Pass on the Passes

A relaxing morning in Bishop, but we had to pick up a rental car to get to the town of Mammoth, 40 miles away.  That was the only place we could get Jen a doctor appointment on a Saturday.

Nothing serious,  she has just been plagued by a cough whenever we were climbing above 8,000′.  It was no big deal down south as we didn’t spend much time above that elevation. But here in the Sierra we were well above that, often sleeping at 11,000′.

As expected, the doc diagnosed exercise induced asthma and gave her an inhaler.

The drive was on US395, a road that sure feels like home.


Day 70 – 0 / 788

A real Zero, with no errands other than return the car and then hitch a ride to Independence, where we would stay overnight.

But before leaving Bishop, we had to stop at the Mountain Light gallery, home of Galen Rowell’s fantastic landscape photography. Rowell has been an inspiration of mine ever since I took up photography in the late ’80’s.

Once we got to Independence and checked into our hotel, we watched a light show worthy of a Rowell print.


Day 71 – 0 / 788

Our morning started not too early, as we had a 7am breakfast call at the Mt Williamson Motel.  Once we were done, Strider, the owner of the motel and a hiker, shuttled us up to the trailhead.

If you’re ever driving on US395, do yourself a favor and stay a night or three at the Mt Williamson Motel. Strider calls it base camp for good reason, as Mt Whitney, Bristlecone National Monument and many other places are a short drive away.

Our climb started immediately and lasted for just over four miles.  It was a slow climb as we were both loaded with eight days of food, the amount of time we expected to take to get to our next resupply in Mammoth.

Even with the load it quickly became apparent that having Jen on the inhaler was a huge success.  Only a handful of coughs the whole way up.

We lunched at the top of Kearsarge Pass (11,790′), then beat feet towards the PCT, a few miles distant.  As soon as we got back on that trail, we started climbing. And climbing. And climbing.

We were approaching our second pass of the day, Glen Pass (11,968′).  The approach left a lot to be desired, as it was an old trail full of rocks and steps ranging from 12-20″ tall.  So it wasn’t just the climb, but a hundred or so weighted step-ups, all above 11,000′.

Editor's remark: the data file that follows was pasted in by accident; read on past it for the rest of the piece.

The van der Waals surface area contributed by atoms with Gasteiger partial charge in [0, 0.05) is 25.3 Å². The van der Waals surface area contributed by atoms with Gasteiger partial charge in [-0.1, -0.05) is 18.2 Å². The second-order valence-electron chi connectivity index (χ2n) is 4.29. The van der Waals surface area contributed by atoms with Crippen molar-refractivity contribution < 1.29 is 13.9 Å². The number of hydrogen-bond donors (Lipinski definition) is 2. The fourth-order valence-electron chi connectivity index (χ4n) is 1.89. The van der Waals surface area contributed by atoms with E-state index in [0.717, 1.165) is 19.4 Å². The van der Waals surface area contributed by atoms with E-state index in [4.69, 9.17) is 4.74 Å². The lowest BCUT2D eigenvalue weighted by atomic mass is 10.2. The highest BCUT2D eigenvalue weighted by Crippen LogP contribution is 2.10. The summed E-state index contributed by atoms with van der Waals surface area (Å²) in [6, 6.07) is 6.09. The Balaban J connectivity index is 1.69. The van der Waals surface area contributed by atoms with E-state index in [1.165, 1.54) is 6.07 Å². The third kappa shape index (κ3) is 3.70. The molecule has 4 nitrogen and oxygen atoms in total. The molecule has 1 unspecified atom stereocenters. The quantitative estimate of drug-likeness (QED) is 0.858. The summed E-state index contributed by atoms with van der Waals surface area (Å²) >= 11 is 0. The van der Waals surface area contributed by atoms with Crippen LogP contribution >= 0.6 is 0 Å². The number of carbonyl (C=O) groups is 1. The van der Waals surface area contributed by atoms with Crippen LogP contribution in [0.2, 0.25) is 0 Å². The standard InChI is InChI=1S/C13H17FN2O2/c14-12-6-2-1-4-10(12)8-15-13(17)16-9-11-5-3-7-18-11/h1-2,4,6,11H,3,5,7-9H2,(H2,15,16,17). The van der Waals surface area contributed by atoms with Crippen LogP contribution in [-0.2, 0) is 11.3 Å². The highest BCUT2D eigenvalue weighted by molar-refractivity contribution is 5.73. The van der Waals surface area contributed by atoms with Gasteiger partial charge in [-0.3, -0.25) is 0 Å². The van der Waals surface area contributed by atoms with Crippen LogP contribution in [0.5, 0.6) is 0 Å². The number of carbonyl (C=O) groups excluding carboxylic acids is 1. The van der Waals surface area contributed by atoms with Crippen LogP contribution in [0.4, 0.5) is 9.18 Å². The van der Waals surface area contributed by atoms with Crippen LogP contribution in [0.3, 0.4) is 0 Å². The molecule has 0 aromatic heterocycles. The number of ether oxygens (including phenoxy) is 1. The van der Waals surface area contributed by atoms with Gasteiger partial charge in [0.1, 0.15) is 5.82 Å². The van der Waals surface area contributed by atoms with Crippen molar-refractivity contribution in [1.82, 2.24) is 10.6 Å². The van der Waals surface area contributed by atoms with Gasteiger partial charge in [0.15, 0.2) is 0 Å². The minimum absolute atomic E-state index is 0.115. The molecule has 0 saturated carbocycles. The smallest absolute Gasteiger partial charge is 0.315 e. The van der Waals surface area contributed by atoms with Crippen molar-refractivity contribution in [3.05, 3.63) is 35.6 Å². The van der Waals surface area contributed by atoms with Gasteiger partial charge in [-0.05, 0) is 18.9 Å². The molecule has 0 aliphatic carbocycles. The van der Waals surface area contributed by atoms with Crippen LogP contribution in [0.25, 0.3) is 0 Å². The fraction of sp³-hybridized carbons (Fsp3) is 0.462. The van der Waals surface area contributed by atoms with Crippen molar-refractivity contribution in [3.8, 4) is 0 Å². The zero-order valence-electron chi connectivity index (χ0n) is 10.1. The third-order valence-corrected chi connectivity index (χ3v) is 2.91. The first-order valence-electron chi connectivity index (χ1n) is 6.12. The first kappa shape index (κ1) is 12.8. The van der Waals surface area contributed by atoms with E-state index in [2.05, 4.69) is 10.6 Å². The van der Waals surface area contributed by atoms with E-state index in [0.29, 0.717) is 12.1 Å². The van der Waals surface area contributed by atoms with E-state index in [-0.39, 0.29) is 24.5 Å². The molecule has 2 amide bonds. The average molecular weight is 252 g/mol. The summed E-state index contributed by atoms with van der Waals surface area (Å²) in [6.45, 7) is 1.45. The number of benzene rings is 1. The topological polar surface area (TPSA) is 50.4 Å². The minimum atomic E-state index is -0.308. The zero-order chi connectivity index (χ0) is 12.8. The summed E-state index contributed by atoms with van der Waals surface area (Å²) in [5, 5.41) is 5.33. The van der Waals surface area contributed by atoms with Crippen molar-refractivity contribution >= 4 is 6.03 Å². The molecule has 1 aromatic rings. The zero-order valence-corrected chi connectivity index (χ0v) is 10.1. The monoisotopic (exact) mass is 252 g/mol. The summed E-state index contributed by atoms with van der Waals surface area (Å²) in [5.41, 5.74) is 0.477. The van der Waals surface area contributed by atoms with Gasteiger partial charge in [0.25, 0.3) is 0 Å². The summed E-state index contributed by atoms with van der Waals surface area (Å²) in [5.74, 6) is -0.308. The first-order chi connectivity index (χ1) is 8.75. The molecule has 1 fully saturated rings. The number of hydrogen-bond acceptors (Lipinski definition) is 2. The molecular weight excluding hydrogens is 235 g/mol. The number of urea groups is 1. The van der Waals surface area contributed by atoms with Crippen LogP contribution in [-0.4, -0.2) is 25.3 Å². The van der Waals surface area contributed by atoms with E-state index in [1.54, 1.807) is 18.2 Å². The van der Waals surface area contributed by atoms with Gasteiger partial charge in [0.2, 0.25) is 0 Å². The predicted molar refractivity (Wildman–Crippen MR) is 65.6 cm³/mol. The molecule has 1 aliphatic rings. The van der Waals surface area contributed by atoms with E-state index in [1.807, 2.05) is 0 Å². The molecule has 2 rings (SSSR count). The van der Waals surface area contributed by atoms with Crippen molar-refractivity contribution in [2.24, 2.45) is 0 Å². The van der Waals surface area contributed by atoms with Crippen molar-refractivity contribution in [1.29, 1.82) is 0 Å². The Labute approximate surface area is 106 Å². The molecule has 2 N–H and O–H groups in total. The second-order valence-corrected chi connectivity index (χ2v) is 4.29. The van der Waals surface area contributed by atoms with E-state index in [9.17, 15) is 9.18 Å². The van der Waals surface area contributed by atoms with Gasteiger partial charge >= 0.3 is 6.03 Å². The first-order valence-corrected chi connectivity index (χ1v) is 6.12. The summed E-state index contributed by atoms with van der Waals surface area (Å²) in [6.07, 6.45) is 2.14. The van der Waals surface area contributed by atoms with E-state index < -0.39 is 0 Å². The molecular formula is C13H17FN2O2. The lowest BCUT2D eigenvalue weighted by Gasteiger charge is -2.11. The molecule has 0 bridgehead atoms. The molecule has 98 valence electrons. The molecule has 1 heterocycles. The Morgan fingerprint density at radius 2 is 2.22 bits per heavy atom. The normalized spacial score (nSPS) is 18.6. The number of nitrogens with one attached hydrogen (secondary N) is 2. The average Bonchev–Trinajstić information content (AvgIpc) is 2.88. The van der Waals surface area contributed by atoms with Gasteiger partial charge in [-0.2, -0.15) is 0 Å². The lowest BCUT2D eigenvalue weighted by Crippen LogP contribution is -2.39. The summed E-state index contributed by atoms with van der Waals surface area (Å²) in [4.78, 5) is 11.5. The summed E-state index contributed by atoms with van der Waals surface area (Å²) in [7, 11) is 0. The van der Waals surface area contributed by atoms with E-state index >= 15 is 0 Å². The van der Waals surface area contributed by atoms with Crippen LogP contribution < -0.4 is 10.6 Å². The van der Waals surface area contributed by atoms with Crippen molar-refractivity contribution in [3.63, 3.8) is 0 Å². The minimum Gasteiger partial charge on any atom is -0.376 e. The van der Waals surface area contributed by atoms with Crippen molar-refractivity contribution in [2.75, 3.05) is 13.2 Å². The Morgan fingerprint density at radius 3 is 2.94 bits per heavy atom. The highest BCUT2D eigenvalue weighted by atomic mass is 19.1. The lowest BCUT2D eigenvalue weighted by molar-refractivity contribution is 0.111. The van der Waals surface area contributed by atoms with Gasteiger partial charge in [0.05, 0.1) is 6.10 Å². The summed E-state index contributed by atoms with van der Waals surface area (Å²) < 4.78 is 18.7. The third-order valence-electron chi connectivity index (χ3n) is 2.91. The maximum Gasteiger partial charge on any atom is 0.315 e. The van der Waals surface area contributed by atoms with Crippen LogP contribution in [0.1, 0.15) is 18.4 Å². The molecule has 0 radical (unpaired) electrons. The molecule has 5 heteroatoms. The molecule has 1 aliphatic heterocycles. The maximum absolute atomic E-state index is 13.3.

We were glad to have decided to eat dinner on the summit, as we descended into a valley with a couple of lakes and at least 83 bazillion mosquitoes. That meant we just had to set up camp quickly once we found a spot.

We knew we found the right spot when we passed a bear on the lake shore noshing on a fish.  We knew we had good company.

Day 72 – 13 / 793

In al honesty, neither of us enjoyed this day. The weather was perfect and the scenery continued to be breathtaking, but for the majority of the day the trail itself left a lot to be desired.

We did cross 800 miles without fanfare.  Not even a rock sign to signify the point.



Our dinner views atop Pinchot Pass (12,142′).  



Plus a view of where we would camp that night, next to the second lake in the picture.

Day 73 – 15 / 808

Please helps us help the PCT Association as they work to protect and maintain this precious resource:


6 thoughts on “Pass on the Passes”

  1. Happy Jen can breathe without coughing!! What a journey the two of you are having and lucky us who can live it vicariously!! The pictures are outstanding!

  2. Beautiful landscape photos. Sorry to hear about Jennifer having some health issues. So glad it is not too serious and she can use an inhaler to assist with the cough. Love you all!! Praying for you two!

Leave a Reply

Fill in your details below or click an icon to log in: Logo

You are commenting using your account. Log Out /  Change )

Google+ photo

You are commenting using your Google+ account. Log Out /  Change )

Twitter picture

You are commenting using your Twitter account. Log Out /  Change )

Facebook photo

You are commenting using your Facebook account. Log Out /  Change )


Connecting to %s